Despite these changes, the FDA continues to take action regarding Essure. In April 2018, the agency announced it would begin restricting sales of Essure in the United States because women were still not getting enough information about the device’s risks before they went through with the procedure. The FDA’s latest action limits the sale of Essure to only those health care providers who read and sign the patient-doctor discussion checklist with their patients.

Even before the FDA’s announcement, sales of Essure were down about 70 percent in the U.S. Those sales could drop even further now that the restrictions are in effect.


Essure lawsuits mount against Bayer

Bayer is facing an increasing number of lawsuits involving its permanent birth control Essure. Women who were harmed by the device first began filing lawsuits in late 2015 and early 2016. The number of lawsuits continues to rise as more and more women come forward. There is one major obstacle that lawyers and attorneys have had to fight to overcome when it comes to filing an Essure lawsuit: federal preemption.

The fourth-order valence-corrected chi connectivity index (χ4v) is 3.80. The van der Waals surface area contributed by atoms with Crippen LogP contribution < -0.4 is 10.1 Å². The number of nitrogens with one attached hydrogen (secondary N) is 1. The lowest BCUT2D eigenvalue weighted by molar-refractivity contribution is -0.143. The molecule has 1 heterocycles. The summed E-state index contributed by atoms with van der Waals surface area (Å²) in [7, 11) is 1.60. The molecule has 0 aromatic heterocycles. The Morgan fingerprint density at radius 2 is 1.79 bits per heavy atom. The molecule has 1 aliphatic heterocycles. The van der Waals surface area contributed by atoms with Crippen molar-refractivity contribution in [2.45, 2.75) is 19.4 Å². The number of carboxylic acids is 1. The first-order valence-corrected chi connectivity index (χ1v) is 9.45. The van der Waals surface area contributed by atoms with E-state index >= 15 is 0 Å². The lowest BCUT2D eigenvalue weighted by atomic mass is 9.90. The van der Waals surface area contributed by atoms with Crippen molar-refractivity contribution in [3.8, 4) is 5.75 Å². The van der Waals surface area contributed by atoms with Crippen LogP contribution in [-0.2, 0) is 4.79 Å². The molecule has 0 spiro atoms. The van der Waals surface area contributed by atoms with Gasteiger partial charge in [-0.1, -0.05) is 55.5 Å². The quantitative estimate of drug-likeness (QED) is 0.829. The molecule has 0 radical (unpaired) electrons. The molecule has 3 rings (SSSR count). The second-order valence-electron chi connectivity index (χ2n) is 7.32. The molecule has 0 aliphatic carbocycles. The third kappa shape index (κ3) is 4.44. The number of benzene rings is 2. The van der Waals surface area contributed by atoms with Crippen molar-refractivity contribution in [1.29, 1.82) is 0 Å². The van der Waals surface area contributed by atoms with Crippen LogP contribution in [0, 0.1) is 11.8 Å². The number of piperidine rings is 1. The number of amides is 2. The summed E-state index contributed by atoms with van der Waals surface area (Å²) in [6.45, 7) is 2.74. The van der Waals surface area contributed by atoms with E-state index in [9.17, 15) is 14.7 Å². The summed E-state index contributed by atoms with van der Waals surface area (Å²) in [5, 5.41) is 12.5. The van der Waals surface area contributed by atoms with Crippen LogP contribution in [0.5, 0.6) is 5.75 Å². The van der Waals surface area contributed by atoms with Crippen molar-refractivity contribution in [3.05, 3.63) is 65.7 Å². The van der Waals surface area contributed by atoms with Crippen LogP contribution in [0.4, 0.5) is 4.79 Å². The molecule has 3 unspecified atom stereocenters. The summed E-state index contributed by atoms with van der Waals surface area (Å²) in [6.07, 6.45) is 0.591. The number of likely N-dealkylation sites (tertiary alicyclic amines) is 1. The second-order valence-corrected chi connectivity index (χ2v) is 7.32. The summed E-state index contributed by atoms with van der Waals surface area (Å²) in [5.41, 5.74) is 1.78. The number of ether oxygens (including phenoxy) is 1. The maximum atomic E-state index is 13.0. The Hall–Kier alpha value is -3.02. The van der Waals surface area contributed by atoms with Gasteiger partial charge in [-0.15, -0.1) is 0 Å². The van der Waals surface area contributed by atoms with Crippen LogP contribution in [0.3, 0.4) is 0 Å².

When the FDA approved Essure in the early 2000s, it passed through the agency’s Premarket Approval Process. This “fast-track” approval process meant it was subject to more rigorous clinical testing before it could go to market but the validity of those studies remain in question.

Through the PMA process, Essure was granted federal preemption which effectively shields it from product liability lawsuits. Attorneys across the country have been fighting to overcome those obstacles and bring Essure claims to court. Since 2016, significant progress made in state courts and judges, have allowed those lawsuits to proceed. Women harmed by Essure deserve to see their cases play out in court. Filing an Essure lawsuit can help bring you one step closer to seeing your day in court.